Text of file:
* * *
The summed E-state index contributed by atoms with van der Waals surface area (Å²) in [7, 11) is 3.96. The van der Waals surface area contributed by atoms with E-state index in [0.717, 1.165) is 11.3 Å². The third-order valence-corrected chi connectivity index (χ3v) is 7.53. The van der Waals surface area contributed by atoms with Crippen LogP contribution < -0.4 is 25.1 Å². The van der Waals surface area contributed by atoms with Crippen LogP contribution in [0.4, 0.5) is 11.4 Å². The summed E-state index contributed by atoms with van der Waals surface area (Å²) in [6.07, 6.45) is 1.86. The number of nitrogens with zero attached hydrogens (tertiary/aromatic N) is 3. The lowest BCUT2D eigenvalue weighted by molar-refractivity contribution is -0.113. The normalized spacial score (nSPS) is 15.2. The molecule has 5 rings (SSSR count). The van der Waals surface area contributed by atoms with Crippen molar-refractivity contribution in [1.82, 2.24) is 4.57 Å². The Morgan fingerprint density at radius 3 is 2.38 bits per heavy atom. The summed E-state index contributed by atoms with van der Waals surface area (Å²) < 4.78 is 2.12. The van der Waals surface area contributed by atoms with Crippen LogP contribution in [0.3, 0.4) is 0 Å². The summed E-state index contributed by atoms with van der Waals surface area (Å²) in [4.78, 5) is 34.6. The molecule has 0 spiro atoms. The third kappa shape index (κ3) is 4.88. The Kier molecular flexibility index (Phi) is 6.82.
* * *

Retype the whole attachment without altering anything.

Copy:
The summed E-state index contributed by atoms with van der Waals surface area (Å²) in [7, 11) is 3.96. The van der Waals surface area contributed by atoms with E-state index in [0.717, 1.165) is 11.3 Å². The third-order valence-corrected chi connectivity index (χ3v) is 7.53. The van der Waals surface area contributed by atoms with Crippen LogP contribution < -0.4 is 25.1 Å². The van der Waals surface area contributed by atoms with Crippen LogP contribution in [0.4, 0.5) is 11.4 Å². The summed E-state index contributed by atoms with van der Waals surface area (Å²) in [6.07, 6.45) is 1.86. The number of nitrogens with zero attached hydrogens (tertiary/aromatic N) is 3. The lowest BCUT2D eigenvalue weighted by molar-refractivity contribution is -0.113. The normalized spacial score (nSPS) is 15.2. The molecule has 5 rings (SSSR count). The van der Waals surface area contributed by atoms with Crippen molar-refractivity contribution in [1.82, 2.24) is 4.57 Å². The Morgan fingerprint density at radius 3 is 2.38 bits per heavy atom. The summed E-state index contributed by atoms with van der Waals surface area (Å²) < 4.78 is 2.12. The van der Waals surface area contributed by atoms with Crippen LogP contribution in [0.3, 0.4) is 0 Å². The summed E-state index contributed by atoms with van der Waals surface area (Å²) in [4.78, 5) is 34.6. The molecule has 0 spiro atoms. The third kappa shape index (κ3) is 4.88. The Kier molecular flexibility index (Phi) is 6.82.